, Volume 29, Issue 3, pp 411–415 | Cite as

Ferrous iron content of intravenous iron formulations

  • Ajay Gupta
  • Raymond D. Pratt
  • Alvin L. Crumbliss
Open Access


The observed biological differences in safety and efficacy of intravenous (IV) iron formulations are attributable to physicochemical differences. In addition to differences in carbohydrate shell, polarographic signatures due to ferric iron [Fe(III)] and ferrous iron [Fe(II)] differ among IV iron formulations. Intravenous iron contains Fe(II) and releases labile iron in the circulation. Fe(II) generates toxic free radicals and reactive oxygen species and binds to bacterial siderophores and other in vivo sequestering agents. To evaluate whether differences in Fe(II) content may account for some observed biological differences between IV iron formulations, samples from multiple lots of various IV iron formulations were dissolved in 12 M concentrated HCl to dissociate and release all iron and then diluted with water to achieve 0.1 M HCl concentration. Fe(II) was then directly measured using ferrozine reagent and ultraviolet spectroscopy at 562 nm. Total iron content was measured by adding an excess of ascorbic acid to reduce Fe(III) to Fe(II), and Fe(II) was then measured by ferrozine assay. The Fe(II) concentration as a proportion of total iron content [Fe(III) + Fe(II)] in different lots of IV iron formulations was as follows: iron gluconate, 1.4 and 1.8 %; ferumoxytol, 0.26 %; ferric carboxymaltose, 1.4 %; iron dextran, 0.8 %; and iron sucrose, 10.2, 15.5, and 11.0 % (average, 12.2 %). The average Fe(II) content in iron sucrose was, therefore, ≥7.5-fold higher than in the other IV iron formulations. Further studies are needed to investigate the relationship between Fe(II) content and increased risk of oxidative stress and infections with iron sucrose.


Chronic hemodialysis Ferric iron Ferrous iron Intravenous iron Iron supplementation 


All formulations of iron suitable for intravenous (IV) administration are colloidal suspensions of iron oxide nanoparticles, with particle size ranging from 5 to 40 nm. These nanoparticles are composed of a polynuclear iron-oxyhydroxide/oxide central core surrounded by a carbohydrate shell, which stabilizes the core and protects the nanoparticles against further polymerization (Neiser et al. 2015). Different IV iron formulations have distinct properties and display a wide range of stability, degradation kinetics in the circulation, and antigenic potential, depending on the type of stabilizing carbohydrate (Geisser and Burckhardt 2011).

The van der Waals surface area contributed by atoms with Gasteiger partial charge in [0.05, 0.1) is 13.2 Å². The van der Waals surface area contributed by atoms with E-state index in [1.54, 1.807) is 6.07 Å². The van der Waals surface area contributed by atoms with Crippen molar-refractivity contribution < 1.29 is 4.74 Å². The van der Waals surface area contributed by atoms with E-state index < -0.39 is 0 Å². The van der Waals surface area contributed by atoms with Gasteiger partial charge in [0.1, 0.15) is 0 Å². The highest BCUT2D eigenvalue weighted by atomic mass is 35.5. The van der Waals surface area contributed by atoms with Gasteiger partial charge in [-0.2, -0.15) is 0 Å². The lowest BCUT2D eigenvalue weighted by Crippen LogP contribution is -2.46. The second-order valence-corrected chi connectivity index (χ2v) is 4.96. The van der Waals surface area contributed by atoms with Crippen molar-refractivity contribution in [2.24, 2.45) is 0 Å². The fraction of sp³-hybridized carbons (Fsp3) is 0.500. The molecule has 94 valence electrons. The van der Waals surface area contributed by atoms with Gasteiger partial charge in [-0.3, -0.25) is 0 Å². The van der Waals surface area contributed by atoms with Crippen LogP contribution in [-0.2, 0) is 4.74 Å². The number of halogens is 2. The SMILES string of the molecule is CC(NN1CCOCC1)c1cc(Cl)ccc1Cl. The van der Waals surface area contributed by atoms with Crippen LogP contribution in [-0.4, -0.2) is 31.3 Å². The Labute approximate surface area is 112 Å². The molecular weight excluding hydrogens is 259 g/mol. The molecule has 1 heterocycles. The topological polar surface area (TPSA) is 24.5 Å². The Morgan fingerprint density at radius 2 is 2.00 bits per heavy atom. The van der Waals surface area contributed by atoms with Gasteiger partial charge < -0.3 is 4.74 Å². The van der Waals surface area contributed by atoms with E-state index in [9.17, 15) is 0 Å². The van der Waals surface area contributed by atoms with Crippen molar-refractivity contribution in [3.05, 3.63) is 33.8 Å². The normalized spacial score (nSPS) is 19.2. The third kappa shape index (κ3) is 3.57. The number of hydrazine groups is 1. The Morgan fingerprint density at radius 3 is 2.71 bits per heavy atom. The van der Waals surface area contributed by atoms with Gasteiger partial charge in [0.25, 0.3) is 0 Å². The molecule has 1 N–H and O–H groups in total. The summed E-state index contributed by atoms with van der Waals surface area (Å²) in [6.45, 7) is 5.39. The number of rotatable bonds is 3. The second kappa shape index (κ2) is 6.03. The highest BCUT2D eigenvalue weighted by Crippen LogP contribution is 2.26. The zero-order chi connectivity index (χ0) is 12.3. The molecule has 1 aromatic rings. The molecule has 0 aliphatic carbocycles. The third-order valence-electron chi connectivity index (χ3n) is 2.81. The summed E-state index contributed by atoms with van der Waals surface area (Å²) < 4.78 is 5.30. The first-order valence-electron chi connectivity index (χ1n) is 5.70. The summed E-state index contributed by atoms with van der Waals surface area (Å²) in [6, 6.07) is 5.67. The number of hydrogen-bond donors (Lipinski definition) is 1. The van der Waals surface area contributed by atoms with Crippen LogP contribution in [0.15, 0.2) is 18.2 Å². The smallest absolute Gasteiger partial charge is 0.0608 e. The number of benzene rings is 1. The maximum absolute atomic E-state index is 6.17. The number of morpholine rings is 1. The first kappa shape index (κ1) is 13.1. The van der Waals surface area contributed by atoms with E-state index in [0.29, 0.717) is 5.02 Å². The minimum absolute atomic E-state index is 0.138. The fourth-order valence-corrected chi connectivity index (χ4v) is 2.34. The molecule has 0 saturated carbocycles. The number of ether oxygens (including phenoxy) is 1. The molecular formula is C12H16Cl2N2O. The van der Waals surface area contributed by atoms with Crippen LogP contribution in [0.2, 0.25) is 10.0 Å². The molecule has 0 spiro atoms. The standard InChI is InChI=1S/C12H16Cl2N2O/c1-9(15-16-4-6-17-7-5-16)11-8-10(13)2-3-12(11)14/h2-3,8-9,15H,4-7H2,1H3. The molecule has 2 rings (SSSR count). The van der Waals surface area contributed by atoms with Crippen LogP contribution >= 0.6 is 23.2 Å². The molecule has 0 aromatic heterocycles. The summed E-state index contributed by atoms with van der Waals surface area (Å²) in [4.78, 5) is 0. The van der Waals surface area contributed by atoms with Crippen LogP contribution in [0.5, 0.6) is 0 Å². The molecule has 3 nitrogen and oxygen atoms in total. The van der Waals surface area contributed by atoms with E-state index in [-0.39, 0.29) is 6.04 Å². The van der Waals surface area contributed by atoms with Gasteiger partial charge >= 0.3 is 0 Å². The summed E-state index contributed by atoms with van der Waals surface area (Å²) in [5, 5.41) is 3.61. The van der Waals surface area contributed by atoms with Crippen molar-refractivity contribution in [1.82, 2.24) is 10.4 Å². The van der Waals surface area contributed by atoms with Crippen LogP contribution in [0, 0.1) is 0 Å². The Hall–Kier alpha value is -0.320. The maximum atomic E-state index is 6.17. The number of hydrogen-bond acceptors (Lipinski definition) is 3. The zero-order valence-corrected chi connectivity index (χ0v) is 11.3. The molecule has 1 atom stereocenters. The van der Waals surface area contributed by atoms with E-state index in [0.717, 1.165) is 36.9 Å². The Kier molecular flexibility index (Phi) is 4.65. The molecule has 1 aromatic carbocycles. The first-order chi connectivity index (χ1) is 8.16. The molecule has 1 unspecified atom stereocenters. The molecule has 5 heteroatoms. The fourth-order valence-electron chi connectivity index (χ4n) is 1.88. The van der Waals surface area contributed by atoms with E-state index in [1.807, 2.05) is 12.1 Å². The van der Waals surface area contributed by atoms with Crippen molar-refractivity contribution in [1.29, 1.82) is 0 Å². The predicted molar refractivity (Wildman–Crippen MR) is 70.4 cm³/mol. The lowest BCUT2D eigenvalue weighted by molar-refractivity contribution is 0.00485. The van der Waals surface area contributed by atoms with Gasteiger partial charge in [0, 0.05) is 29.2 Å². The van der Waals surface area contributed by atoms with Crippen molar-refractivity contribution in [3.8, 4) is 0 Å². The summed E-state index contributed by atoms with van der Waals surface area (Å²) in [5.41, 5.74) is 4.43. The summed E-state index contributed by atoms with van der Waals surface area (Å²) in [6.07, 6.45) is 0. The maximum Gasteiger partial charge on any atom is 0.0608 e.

The core particle size has an influence on iron lability: the smaller the size, the greater the surface area-to-volume ratio and, therefore, the greater the lability of bound iron. This is due to the physical dissociation of iron from the particle surface. The electrovalence of iron also influences iron lability. Ferrous iron [Fe(II)] is kinetically more reactive (labile) than ferric iron [Fe(III)] with respect to exchanging its nearest neighbor bonding atoms (ligands) (Helm and Merbach 2005). This means that dissociation from the nano-particle surface is more facile for Fe(II). However, this also means that its reaction with potential in vivo binding sites is less discriminating, thus making delivery to the desired transferrin site less probable or at least delayed. Fe(II) can readily bind to bacterial siderophores, potentially leading to infection (Farkas et al. 2001). In addition Fe(II) can readily undergo redox reactions with metabolites, such as peroxides, to generate highly toxic reactive oxygen species, which cause oxidative stress and damage to cellular constituents (Crichton and Boelaert 2001; Geisser and Burckhardt 2011).

It has become increasingly recognized that the size and variability of the iron core and the types of impurities that are present (e.g., the ratio of divalent and trivalent iron) are among the quality attributes of IV iron formulations that impact efficacy and safety (European Medicines Agency 2013). Therefore, we performed comparative analyses of the Fe(II) content of different formulations of IV iron that are available for commercial use in the United States.